# How To Calculate The Energy Of Photons

Photons are little packets of energy, which exhibit interesting wave-like and particle-like behavior. Photons are both electromagnetic waves, such as visible light, or x-rays, but also are quantized in energy like particles. The energy of a photon is therefore a multiple of a fundamental constant, called Planck's constant, *h* = 6.62607015 × 10^{-34} J s*.*

## Calculate the Energy of a Photon

We can calculate the energy of a photon in two ways. If you already know the frequency, *f*, of the photon in Hz, then use:

\(E=hf\)

This equation was first suggested by Max Planck, who theorized that photon energy is quantized. Therefore, sometimes this energy equation is referred to as Planck's equation.

Another form of Planck's equation uses the simple relationship that

\(c=\lambda f\)

where *λ* is the wavelength of the photon, and *c* is the speed of light, which is a constant and is 2.998 × 10^{8} m/s. If you know the frequency of the photon, you can easily calculate the wavelength by the following formula:

\(\lambda = \frac{c}{f}\)

Now we can calculate the energy of a photon by either version of Planck's equation:

\(E=hf\text{ or }E=\frac{hc}{\lambda}\)

Often we use the units of eV, or electron volts, as the units for photon energy, instead of joules. You can use *h* = 4.1357 × 10^{-15} eV s, which results in a more reasonable energy scale for photons.

## Which Photons are More Energetic?

The formula makes it very easy to see how the energy depends on the frequency and wavelength of a photon. Let's look at each of the formulas shown above, and see what they imply about the physics of photons.

First, because the wavelength and the frequency always multiply to equal a constant, if photon A has a frequency that is two times that of photon B, the wavelength of photon A must be 1/2 of the wavelength of photon B.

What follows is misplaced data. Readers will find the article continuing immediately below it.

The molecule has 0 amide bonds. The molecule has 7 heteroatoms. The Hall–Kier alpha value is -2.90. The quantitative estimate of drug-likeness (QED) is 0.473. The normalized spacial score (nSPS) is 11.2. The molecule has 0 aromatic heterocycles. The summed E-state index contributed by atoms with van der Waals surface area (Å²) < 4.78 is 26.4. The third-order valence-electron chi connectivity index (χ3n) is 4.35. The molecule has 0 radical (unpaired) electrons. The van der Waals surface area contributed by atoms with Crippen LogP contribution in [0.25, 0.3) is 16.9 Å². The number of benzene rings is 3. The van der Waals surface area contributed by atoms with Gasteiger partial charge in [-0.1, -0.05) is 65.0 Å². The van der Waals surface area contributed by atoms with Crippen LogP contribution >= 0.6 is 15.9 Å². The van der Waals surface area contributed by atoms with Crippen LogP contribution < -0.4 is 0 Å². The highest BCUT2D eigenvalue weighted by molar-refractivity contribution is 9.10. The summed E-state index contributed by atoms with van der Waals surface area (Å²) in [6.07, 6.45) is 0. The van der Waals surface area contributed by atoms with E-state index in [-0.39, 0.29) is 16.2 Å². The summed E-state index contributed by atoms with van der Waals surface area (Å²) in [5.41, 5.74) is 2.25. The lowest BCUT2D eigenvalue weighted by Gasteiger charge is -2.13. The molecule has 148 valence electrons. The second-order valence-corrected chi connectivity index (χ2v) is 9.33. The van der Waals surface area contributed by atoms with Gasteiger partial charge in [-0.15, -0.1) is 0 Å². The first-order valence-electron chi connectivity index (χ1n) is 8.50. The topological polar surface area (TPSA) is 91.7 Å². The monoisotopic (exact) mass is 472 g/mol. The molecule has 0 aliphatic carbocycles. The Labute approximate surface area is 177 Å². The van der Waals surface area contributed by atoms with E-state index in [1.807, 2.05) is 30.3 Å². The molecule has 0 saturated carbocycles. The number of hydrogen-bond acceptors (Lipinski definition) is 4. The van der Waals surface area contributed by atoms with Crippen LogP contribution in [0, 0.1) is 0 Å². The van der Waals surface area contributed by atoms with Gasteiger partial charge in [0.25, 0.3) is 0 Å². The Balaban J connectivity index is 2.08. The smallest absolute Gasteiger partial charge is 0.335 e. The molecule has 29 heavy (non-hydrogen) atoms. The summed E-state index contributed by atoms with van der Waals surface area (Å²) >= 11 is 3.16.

Second, you can learn a lot about how the frequency of a photon can provide a relative idea of it's energy. For example, since photon A has a higher frequency than photon B, we know it is twice as energetic. In general, we can see that energy scales directly with frequency. Similarly, because the energy of a photon is inversely related to its wavelength, if photon A has a shorter wavelength than photon B, it is again, more energetic.

## Simple Photon Energy Calculator

It may be useful to quickly estimate photon energy. Because the relationship between photon wavelength and frequency is so simple, and the speed of light is roughly 3 × 10^{8} m/s, then if you know the order of magnitude of either the frequency or wavelength of the photon, you can easily calculate the other quantity.

The wavelength of visible light is approximately 10 ^{−8} meters, so

\(f=3\times{\frac{10^8}{10^{-7}}=3\times 10^{15}\text{ Hz}\)

You can even forget the 3 if you are just trying to get a quick order of magnitude estimate. Next, if *h* is about 4 × 10 ^{−15} eV, then a quick estimate for the energy of a visible light photon is

\(E=4\times 10^{-15}\times 3\times 10^{15}=12\text{ eV}\)

That's a good number to remember in case you want to quickly figure out if a photon is above or below the visible range, but this whole procedure is a good way to make a quick estimate of photon energy. The quick and easy procedure could even be considered a simple photon energy calculator!

### References

- Young, H. D., Freedman, R. A., (2012) University Physics. San Francisco, CA: Addison-Wesley.
- National Institute of Standards and Technology: Planck's Constant

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